por Lauren Dubinsky
, Senior Reporter | August 12, 2019
From the August 2019 issue of HealthCare Business News magazine
While a certain amount of customization is good, Lawrence Hertzler, senior vice president of TRIMEDX, warned that “too much leads to inefficiencies for the client and for the provider.” Rather than emphasizing customization, TRIMEDX offers a broad range of product offerings that customers can choose from to meet their needs. They also offer programs in cyber security, capital planning, and movable medical equipment that customers can choose, based on the level of program participation they are looking for.
Across the board, it’s clear that healthcare equipment service is moving away from a one-size-fits-all mentality.
Service to complement a strong in-house team
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Hospitals that have highly trained in-house service engineers will seek out equipment partnerships that allow them to handle a wider range of tasks on their own.
David Chandre, director of strategic accounts at Merry X-ray, recently met with the director of biomedical engineering at a hospital with a very highly skilled team within their large integrated delivery network (IDN) structure. The main facility houses the majority of the support needs and engineers, and they move their engineering assets throughout the network.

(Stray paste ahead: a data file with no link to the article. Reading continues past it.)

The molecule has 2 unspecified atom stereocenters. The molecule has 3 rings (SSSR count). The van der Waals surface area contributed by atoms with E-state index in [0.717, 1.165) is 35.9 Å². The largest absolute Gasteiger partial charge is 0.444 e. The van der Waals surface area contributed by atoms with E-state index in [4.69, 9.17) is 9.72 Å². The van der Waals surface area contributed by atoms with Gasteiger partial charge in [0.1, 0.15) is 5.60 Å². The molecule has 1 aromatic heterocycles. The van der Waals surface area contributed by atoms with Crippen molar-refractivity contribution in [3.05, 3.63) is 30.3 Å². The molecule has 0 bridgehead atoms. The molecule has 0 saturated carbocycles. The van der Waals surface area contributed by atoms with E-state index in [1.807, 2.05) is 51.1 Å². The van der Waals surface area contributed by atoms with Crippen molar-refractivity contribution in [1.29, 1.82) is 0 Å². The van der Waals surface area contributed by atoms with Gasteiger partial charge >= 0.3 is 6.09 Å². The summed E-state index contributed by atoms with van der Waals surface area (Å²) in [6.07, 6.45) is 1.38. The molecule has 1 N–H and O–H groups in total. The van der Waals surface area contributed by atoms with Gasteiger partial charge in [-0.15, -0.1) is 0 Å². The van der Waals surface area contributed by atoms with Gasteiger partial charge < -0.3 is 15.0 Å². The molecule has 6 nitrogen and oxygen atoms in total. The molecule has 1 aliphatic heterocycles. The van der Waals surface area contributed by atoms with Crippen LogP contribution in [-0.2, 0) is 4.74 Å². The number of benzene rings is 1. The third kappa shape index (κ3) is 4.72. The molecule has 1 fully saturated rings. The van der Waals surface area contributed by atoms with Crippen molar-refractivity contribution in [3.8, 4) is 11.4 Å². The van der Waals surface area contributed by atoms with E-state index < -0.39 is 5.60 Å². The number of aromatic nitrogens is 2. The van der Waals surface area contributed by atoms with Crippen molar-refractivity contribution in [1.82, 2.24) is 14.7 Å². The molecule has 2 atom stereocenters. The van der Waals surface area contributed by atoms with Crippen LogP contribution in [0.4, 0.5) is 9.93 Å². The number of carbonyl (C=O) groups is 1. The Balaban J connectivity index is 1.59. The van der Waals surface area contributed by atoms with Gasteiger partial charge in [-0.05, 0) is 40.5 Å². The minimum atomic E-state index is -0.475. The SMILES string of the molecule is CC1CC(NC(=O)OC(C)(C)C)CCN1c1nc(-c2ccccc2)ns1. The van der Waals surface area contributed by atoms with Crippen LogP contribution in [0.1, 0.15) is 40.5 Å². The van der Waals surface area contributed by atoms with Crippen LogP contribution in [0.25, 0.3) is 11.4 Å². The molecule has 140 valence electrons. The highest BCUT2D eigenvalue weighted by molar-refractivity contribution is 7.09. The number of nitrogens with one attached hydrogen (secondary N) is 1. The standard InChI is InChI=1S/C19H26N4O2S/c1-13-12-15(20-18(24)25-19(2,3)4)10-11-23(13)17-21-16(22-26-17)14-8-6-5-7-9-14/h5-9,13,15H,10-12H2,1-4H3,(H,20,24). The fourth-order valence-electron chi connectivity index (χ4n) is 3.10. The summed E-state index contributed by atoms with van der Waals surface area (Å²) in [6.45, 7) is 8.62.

“In part, our discussion with them focused on how we can help support their outlaying clinic model, with service support, and PM coverage, thus, freeing up their engineers for the coverage of the primary facilities within their IDN,” he said.
When it comes to MR, a hospital with a strong in-house service team may only need magnet monitoring and cryo-refrigeration services, said Rex Lindsey, national sales and marketing manager at Oxford Instruments Healthcare. However, he doesn’t believe that changes the dynamic of the partnership.
“Even the most highly trained in-house service team has areas where they need support — whether it's with shimming a magnet, repairing damaged coils, or mitigating the financial risk of CT glassware failure,” he added. “The key is both the customer and the vendor need to communicate candidly with each other to flush out areas of exposure and ways to fill the gaps.”